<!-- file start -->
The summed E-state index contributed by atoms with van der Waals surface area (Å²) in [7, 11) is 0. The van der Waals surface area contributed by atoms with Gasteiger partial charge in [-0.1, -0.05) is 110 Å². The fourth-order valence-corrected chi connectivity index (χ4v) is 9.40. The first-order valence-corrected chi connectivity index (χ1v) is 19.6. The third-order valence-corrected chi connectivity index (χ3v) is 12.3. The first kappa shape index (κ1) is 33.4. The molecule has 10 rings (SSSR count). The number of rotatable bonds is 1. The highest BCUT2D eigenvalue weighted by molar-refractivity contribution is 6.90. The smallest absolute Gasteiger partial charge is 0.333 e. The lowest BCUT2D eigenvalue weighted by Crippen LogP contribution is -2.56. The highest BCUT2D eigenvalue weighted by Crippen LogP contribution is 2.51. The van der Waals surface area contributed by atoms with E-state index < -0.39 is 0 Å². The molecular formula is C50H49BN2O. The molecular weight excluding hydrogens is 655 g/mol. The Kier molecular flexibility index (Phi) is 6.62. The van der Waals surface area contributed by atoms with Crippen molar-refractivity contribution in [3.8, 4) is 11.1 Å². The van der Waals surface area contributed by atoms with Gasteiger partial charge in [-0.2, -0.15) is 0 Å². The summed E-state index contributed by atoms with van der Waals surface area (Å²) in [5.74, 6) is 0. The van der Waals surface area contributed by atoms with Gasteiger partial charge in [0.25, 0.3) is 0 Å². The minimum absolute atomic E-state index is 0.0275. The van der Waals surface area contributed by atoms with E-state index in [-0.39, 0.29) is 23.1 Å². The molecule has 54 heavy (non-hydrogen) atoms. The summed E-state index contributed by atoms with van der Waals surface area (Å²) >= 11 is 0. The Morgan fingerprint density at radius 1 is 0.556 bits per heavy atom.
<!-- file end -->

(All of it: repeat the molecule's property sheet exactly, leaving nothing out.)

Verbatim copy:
The summed E-state index contributed by atoms with van der Waals surface area (Å²) in [7, 11) is 0. The van der Waals surface area contributed by atoms with Gasteiger partial charge in [-0.1, -0.05) is 110 Å². The fourth-order valence-corrected chi connectivity index (χ4v) is 9.40. The first-order valence-corrected chi connectivity index (χ1v) is 19.6. The third-order valence-corrected chi connectivity index (χ3v) is 12.3. The first kappa shape index (κ1) is 33.4. The molecule has 10 rings (SSSR count). The number of rotatable bonds is 1. The highest BCUT2D eigenvalue weighted by molar-refractivity contribution is 6.90. The smallest absolute Gasteiger partial charge is 0.333 e. The lowest BCUT2D eigenvalue weighted by Crippen LogP contribution is -2.56. The highest BCUT2D eigenvalue weighted by Crippen LogP contribution is 2.51. The van der Waals surface area contributed by atoms with E-state index < -0.39 is 0 Å². The molecular formula is C50H49BN2O. The molecular weight excluding hydrogens is 655 g/mol. The Kier molecular flexibility index (Phi) is 6.62. The van der Waals surface area contributed by atoms with Crippen molar-refractivity contribution in [3.8, 4) is 11.1 Å². The van der Waals surface area contributed by atoms with Gasteiger partial charge in [-0.2, -0.15) is 0 Å². The summed E-state index contributed by atoms with van der Waals surface area (Å²) in [5.74, 6) is 0. The van der Waals surface area contributed by atoms with Gasteiger partial charge in [0.25, 0.3) is 0 Å². The minimum absolute atomic E-state index is 0.0275. The van der Waals surface area contributed by atoms with E-state index in [-0.39, 0.29) is 23.1 Å². The molecule has 54 heavy (non-hydrogen) atoms. The summed E-state index contributed by atoms with van der Waals surface area (Å²) >= 11 is 0. The Morgan fingerprint density at radius 1 is 0.556 bits per heavy atom.